Presentation resulted in various scientific discussions about the study and its protocol with other malaria scientists, from a wide range of scientific disciplines.
Year(s) Of Engagement Activity 2014
 
Description Stakeholder dissemination 
Form Of Engagement Activity A formal working group, expert panel or dialogue
Part Of Official Scheme? No
Geographic Reach Regional
Primary Audience Policymakers/politicians
Results and Impact Meetings were held with local stakeholders in Uganda (from government offices, MOH, policy makers, local universities, district level health and education officials) at the start of the project and at update meetings. Updates were presented on project progress, and a dialogue was opened to gain feedback and recommendations from the stakeholders to inform ongoing project work. Recommendations from local stakeholders fed directly into project decisions.

Recommendations from local stakeholders feed directly into project decisions.
Year(s) Of Engagement Activity 2013,2014,2015
 
Description World Health Organisation, Evidence Review Group meeting on The Cardiotoxicity of Antimalarials 
Form Of Engagement Activity A talk or presentation
Part Of Official Scheme? No
Geographic Reach International
Primary Audience Other audiences
Results and Impact Dr Pras Jagannathan from Stanford University presented the combined results of studies led by IDRC in Uganda, focusing on the safety of chemoprevention with dihydroartemisinin-piperaquine (DP) in various populations (pregnant women, very young children, schoolchildren), including the results from the START-IPT trial. The WHO ERG meeting included scientists from a variety of disciplines, members of WHO and other policy makers. The purpose of the meeting was to generate recommendations for consideration by the WHO Malaria Policy Advisory Committee and the WHO Advisory Committee on Safety of Medicinal Products.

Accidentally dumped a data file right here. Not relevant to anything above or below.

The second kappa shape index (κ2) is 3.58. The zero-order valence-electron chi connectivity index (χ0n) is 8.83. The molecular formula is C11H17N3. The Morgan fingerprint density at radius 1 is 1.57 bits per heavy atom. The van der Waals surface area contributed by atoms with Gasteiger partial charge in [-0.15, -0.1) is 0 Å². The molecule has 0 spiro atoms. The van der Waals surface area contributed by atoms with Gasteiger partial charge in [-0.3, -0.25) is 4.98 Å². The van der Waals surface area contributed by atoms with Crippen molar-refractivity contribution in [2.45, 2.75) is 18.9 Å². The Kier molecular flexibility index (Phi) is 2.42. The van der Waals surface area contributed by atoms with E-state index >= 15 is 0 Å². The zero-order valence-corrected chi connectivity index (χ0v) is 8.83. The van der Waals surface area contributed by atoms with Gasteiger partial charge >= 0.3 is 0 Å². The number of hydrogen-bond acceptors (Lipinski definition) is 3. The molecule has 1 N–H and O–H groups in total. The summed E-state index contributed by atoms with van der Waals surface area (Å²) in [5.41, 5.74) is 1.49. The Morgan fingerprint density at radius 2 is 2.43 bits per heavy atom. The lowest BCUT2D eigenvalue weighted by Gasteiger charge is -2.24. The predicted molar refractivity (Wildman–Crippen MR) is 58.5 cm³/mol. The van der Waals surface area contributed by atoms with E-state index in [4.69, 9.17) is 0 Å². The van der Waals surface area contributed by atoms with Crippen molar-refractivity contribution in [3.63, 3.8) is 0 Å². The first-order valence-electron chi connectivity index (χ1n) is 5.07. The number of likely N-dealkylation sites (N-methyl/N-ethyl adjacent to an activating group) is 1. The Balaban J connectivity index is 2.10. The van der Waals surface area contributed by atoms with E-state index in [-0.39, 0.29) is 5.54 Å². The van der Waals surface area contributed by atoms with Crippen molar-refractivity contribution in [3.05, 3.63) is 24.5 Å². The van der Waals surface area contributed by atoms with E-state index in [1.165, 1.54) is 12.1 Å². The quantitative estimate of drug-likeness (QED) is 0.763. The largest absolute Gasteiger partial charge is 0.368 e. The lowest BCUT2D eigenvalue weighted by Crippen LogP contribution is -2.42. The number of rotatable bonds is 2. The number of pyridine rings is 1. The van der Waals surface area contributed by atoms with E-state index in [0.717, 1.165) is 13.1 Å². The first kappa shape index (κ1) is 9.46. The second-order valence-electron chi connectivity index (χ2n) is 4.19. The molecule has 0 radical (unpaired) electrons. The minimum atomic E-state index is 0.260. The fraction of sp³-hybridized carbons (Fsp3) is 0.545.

Year(s) Of Engagement Activity 2016
 
Description World Health Organisation, Global Malaria Partnership 
Form Of Engagement Activity A talk or presentation
Part Of Official Scheme? No
Geographic Reach International
Primary Audience Policymakers/politicians
Results and Impact Dr Samuel Gonahasa from IDRC presented one oral presentation entitled " School-based Treatment with ACT to Reduce Transmission of Malaria", reporting the results of the main trial. The audience included Dr Pedro Alonso, the director of WHO's GMP and other key members of the WHO. The intended purpose of this activity was to raise awareness of ongoing research in Uganda, and to present the final results to WHO GMP.
Year(s) Of Engagement Activity 2016